The hallway stretched on, as far as her eye could see. She contemplated going back to the Red Room to rest. The headache was still there. It annoyed her. Why wouldn’t it go away? I need to get out of this house, she thought. I don’t care what’s out there; I have to find a door and get out. She wondered again why she had thought these words instead of spoken them. I must not be able to talk, she decided. I don’t really want to anyway.

     She walked on, away from the Red Room and the horrible Room of Cards. She walked for a long time without coming upon another door. Her feet grew tired and her head began to throb with her tired pulse. Finally a door came into view. She ran to it eagerly. Perhaps this was the way out, or if not, perhaps there was someone who could show her the way! She grasped this door’s handle. It was made of stamped brass. It was cold in her hand, just like the door to the Red Room had been. She threw a glance toward the end of the hallway where she had just come from. The Red Room and the Room of Cards were only a few yards away.

     Her heart leapt to her throat and in fright she pushed open the new door. A new room greeted her, a huge one. Dark, glossy wooden floorboards were laid in a herringbone pattern that ran from her feet to the ends of the room, under a domed ceiling and crystal chandelier and past a great fireplace, until it met with burgundy walls. There was a roaring fire in the hearth, a fire that radiated warmth and light. This room was not like the Room of Cards. This room was friendly. Her head was feeling better; the throbbing was fainter now.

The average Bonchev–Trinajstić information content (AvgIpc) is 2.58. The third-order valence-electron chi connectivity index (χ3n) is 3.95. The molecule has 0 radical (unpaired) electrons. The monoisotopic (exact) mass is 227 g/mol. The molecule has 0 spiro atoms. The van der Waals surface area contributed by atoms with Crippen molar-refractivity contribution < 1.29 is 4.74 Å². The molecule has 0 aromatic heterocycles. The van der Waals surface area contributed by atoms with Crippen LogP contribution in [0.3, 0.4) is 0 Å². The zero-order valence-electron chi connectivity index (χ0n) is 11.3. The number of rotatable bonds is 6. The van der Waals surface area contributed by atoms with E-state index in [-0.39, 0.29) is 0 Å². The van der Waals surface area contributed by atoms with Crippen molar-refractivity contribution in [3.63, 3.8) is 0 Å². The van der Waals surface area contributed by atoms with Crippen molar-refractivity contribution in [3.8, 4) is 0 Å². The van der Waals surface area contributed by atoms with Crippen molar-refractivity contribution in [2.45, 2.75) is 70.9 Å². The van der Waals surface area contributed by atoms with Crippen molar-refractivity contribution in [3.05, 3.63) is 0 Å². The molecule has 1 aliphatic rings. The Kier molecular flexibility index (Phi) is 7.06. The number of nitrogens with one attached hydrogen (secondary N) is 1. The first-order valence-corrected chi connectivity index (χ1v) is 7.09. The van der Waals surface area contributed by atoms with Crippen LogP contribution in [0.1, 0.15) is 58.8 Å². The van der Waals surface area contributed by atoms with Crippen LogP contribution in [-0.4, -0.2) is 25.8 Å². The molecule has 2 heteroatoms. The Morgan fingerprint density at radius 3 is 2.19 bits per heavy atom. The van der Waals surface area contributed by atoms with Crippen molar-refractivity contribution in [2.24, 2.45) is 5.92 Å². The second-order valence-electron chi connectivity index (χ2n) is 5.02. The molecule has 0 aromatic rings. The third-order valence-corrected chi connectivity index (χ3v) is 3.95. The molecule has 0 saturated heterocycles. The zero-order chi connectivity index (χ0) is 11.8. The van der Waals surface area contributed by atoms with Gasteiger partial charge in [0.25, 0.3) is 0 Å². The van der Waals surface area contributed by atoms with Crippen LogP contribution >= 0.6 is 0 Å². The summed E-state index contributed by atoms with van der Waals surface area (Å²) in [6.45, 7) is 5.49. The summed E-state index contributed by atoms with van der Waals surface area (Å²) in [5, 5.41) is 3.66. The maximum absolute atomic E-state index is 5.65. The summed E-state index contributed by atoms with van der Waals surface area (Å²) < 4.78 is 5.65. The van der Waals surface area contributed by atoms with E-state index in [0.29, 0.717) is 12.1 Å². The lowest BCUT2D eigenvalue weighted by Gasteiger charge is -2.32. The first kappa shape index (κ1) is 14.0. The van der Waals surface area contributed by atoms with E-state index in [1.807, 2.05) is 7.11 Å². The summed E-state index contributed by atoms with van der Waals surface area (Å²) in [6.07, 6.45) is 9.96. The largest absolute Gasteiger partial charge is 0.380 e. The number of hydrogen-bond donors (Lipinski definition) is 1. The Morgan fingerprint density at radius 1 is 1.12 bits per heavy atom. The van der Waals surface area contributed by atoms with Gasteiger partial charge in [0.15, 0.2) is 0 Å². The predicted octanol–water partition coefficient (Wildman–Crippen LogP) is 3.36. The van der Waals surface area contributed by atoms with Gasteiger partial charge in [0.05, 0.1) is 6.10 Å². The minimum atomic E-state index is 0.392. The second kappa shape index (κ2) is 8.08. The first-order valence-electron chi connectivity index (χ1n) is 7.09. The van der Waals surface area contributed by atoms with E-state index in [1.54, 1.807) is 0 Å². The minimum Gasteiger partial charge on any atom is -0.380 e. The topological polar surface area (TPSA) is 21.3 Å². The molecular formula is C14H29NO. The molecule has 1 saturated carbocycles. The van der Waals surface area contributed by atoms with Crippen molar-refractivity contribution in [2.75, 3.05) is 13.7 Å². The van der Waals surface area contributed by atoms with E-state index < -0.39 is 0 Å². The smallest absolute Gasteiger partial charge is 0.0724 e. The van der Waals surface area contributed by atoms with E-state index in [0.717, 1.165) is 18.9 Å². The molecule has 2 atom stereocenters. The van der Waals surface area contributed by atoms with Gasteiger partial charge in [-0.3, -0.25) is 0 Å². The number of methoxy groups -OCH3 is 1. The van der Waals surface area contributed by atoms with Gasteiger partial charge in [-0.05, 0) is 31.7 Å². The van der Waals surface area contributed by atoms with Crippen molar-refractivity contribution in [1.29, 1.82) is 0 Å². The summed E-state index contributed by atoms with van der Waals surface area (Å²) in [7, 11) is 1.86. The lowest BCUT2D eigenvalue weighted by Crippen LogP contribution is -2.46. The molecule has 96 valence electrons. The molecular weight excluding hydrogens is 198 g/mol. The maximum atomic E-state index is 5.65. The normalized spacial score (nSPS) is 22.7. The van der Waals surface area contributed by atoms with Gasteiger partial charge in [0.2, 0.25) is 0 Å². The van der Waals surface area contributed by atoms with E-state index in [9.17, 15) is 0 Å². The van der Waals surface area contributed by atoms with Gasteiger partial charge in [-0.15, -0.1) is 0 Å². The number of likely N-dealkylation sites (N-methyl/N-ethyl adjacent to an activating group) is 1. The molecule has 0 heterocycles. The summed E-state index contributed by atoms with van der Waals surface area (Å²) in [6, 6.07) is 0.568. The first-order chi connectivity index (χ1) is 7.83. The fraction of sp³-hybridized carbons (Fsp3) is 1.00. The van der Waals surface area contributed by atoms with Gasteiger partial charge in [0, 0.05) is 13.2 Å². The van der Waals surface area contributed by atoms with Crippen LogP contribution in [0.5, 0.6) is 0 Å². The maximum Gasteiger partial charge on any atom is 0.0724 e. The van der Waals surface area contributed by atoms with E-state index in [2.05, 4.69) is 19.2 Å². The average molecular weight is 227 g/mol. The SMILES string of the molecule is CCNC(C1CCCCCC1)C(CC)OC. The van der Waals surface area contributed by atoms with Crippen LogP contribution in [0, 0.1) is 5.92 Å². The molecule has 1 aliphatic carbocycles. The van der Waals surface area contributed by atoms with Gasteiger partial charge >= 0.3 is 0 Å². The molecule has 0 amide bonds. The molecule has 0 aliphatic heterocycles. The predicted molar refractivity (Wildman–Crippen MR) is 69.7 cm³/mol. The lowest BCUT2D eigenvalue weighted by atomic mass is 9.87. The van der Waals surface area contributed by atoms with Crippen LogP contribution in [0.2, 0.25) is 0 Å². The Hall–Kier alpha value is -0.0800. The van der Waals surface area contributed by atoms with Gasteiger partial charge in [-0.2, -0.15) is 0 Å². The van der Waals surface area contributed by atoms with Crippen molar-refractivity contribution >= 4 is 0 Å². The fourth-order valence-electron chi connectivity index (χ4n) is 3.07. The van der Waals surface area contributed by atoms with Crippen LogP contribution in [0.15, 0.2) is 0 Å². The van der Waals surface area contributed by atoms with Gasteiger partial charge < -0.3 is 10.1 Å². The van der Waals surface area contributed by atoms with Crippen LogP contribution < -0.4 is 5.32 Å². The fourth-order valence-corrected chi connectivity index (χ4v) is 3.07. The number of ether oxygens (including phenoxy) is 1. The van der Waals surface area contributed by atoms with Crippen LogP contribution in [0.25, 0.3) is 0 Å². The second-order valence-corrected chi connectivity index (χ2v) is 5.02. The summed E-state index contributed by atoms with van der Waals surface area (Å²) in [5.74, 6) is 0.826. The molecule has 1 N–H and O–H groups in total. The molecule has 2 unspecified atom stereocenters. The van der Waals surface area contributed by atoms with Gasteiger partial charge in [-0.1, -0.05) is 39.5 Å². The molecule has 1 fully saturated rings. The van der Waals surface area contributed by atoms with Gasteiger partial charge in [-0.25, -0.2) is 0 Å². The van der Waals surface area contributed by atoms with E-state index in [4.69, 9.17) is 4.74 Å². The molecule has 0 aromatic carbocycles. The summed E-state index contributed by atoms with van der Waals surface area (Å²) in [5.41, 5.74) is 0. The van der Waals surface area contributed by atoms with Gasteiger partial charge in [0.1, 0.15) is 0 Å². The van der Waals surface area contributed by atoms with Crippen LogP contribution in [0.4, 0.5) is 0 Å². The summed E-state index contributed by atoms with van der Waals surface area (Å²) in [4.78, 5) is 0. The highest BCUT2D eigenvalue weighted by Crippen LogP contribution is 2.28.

She walked toward the center of the room. It’s a ballroom, she realized, and then she wondered what a ballroom was. There was something wrong, though. Ballrooms are supposed to be clear of furniture or obstacles to better make for dancing (Oh, that’s what a ballroom is). But in the middle of this dance floor, right under the chandelier, was a huge, polished grand piano. She knew what it was called before she remembered what it did, which was ridiculous. I’m losing my mind, she thought. I’ve never seen something like this before. How should I know what it’s called? She stroked the silky edge of the lid. Her fingers itched to touch the keys, and that frightened her. What would they do? They were black and white like the curtains in the Room of Cards. Would they spin and swirl and mock her too?

     She found herself sitting down on the soft cushioned bench. It was the strangest feeling in the world, as if her hands knew something she did not. Her fingers ran over the keys tenderly, exerting no pressure at all. The keys were smooth and cool. Ivory, she remembered suddenly, they’re made out of ivory.